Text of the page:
Jamee Culbertson shares her personal Tai Chi story

I am passionate about Taijiquan and Qi Gong. And I am a woman. And I think that women are a bit underrepresented in the Tai Chi and Qi Gong world. I mean, look at all the big masters, they are mainly men! So I want to raise the awareness for all the wonderful women in our community. I met Jamee Culbertson online when I participated in her 100 day practice program. She is also one of the presenters of the Immortal Sisters Conference. And I asked her if she would like to share her Tai Chi story. It’s really a great story!

Jamee Culbertson’s Tai Chi story

Jamee CulbertsonThe first time I saw Tai Chi in person was at a local YMCA in Connecticut where my brother Bart was taking a class. Bart had been learning Karate and Zen meditation with a man named Master Pi in New York for many years. He loved it even though he came home at times all bruised and battered after a competition. I grew up watching martial arts shows on TV such as Bruce Lee on the ‘Green Hornet’, David Carradine in the show ‘Kung Fu’ and Wonder Woman. Finally a female character who could fight along side the best of them and for good. I was inspired. After years of karate Master Pi said to his students, “now it’s time for everyone to learn Tai Chi, the highest form of martial arts”. This was in the early 1980’s. I watched his class in the YMCA from across the room with great fascination. Yet, it was a few years later before I found my first tai chi class in the Boston area where I lived.

In 1985 the ‘new age scene’ was new and growing fast. It had everything to do with opportunities to learn multi cultural healing methods previously unknown beyond National Geographic magazine or history lessons in school but they were just scratching the surface. Many modalities were popping up that we could learn about by attending classes, subjects that had never been revealed to the western world before. At that time there was only one holistic center in the entire Boston area called Interface, a pioneering community where one could learn about meditation, dreamwork, yoga, the Alexander Technique, qigong, tai chi etc… . When I saw they had a tai chi class I recalled that day in the YMCA with my brother and I signed up right away.

My very first tai chi teachers were Gunther Weil and Rylin Malone. I didn’t know it at the time but I was happy to have both a woman and a man teaching me. Male teachers were always in abundance so having a female teacher was a good role model for me in getting in touch with my own strength and femininity. Gunther and Rylin had a deep mutual respect for each other and for the healing arts. I felt I was in the right place at the right time. Gunther was one of the first westerners to study with Taoist Master Mantak Chia and was teaching us Chia’s Healing Tao System so I learned tai chi, qigong and the beginning meditations of the Healing Tao with Gunther and Rylin. Jamee Culbertson with Mantak ChiaI would come to meet Master Chia a few years later on. My experiences were visceral, tangible. My kinesthetic sense was awakened, my eyes lit up, I felt so much energy. Oh, and I thought it was very cool!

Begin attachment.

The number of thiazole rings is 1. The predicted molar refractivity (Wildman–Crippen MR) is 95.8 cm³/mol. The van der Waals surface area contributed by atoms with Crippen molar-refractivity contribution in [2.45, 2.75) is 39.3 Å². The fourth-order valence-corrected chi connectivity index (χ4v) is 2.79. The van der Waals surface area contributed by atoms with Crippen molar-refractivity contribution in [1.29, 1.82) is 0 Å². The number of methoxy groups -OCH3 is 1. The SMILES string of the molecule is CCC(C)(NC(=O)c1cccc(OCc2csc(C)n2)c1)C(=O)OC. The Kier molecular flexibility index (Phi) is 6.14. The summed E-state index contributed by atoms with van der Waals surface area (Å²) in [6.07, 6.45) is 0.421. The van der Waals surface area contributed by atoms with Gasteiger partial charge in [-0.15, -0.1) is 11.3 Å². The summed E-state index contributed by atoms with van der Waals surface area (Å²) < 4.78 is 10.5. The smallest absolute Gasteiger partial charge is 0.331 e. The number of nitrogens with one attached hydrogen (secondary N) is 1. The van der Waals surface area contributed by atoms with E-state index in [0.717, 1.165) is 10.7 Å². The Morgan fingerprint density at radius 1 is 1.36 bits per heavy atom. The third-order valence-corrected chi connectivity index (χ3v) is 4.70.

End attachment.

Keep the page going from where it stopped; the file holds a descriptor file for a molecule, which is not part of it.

Just a short time later my teachers moved across the country to Colorado so my study from them ended. I hadn’t yet learned the complete tai chi short form so I practiced what I could on my own for a while until I met Marie Favorito who had been assisting Gunter and Rylin in their tai chi class at the time. Marie had become the new tai chi teacher at Interface and she also had a studio of her own. Once again, I reflect in hindsight how I had the good fortune of having a female instructor. I signed up for her classes and picked up where I left off to learn the rest of the tai chi short form and to continue with the healing tao meditations. Opening the Microcosmic Orbit was essential to learning to sense energy and chi flow especially for my tai chi practice. It made so much sense to learn the inner alchemy meditations at the same time while learning tai chi.

I never grew up thinking I would teach these kinds of practices. But because of the remarkable life changing experiences I was having I kept studying more and more and in 1995 I became certified to teach the Healing Tao system. I teamed up with Marie at the Boston Healing Tao School of Taoist Practices where people could attend classes weekly or come to weekend workshops and retreats throughout the year. We would host Master Chia in the Boston area every year for over 20 years.

At the same time I was learning about the Tao I also began studying the Alexander Technique in Cambridge MA, USA with Tommy Thompson. The Alexander Technique is a way to understand how you do what you do. The way I use myself to do anything effects how I function doing it. Learning the Alexander Technique helped me address conditions in my body-mind attitude that interfered with my best coordination. Looking back this was a unique experience – to begin understanding how I do what I do and apply this to my tai chi training. The Alexander Technique gave me a short cut in my understanding of tai chi and qigong. With this increased awareness my tai chi practice deepened and I as able to find the internal connections necessary to access chi flow and express power. I include Alexander Technique principles in all tai chi classes I teach now.